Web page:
Causes

Though anyone can get type 1, children and adolescents are most frequently diagnosed with this type of diabetes. It is estimated that about 15,000 children and teens in the United States are diagnosed with type 1 each year. Children from non-Hispanic white, African American and Hispanic ethnic groups are at greater risk for type 1. Children from Native American and Asian/Pacific Islander ethnic groups are also at risk for type 1 but have a stronger risk for type 2.

Type 1 diabetes may develop in children or adults when the immune system turns on itself and destroys cells in the pancreas that are responsible for producing insulin. It is considered an autoimmune disease. Why this happens is still unclear to researchers, but the three most likely culprits appear to be:

  • Genes: A family history of diabetes is present for some
  • Viruses: Some evidence exists that certain viruses may trigger a response in the immune system that is similar to a search-and-destroy mission; shutting down insulin production in the pancreas
  • Environment: Some researchers suspect that environmental influences when combined with genetic factors, may raise the risk of type 1 diabetes

Though the exact cause(s) are not yet known, we know for certain that type 1 diabetes is not caused by eating foods with high sugar content.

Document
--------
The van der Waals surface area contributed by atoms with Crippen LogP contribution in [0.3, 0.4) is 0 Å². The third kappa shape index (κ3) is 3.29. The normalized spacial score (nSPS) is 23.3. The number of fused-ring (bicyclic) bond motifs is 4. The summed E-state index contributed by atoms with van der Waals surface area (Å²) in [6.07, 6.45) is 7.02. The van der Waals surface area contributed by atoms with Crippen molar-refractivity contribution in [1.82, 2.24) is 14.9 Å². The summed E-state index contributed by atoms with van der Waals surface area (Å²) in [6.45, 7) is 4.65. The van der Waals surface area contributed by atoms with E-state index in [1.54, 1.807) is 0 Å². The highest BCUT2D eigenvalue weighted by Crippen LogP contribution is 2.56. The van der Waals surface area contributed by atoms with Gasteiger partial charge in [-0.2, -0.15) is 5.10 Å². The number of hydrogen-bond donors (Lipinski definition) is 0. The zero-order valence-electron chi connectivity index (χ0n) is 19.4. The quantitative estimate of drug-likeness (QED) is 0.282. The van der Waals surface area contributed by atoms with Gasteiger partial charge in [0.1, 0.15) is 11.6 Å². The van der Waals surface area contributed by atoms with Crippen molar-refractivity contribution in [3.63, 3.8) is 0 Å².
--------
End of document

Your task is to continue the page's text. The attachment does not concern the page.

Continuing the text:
Diagnosis

There are three standard blood tests typically used to diagnose type 1 and type 2 diabetes. You may be diagnosed with type 1 diabetes if you meet one of the following criteria

  • Fasting blood glucose test (FBG) greater than 126 milligrams per deciliter (mg/dL) on two separate tests
  • Random glucose test greater than 200 milligrams per deciliter (mg/dL) with symptoms of diabetes
  • Hemoglobin a1C test greater than 6.5 percent on two separate tests

There are two other factors taken into consideration when diagnosing type 1 diabetes: the presence of specific antibodies such as the glutamic acid decarboxylase 65 (GADA) antibody and/or others; and a low-to-normal C-peptide count, which is a substance made in the pancreas alongside insulin that can show how much insulin your body makes.

Treatment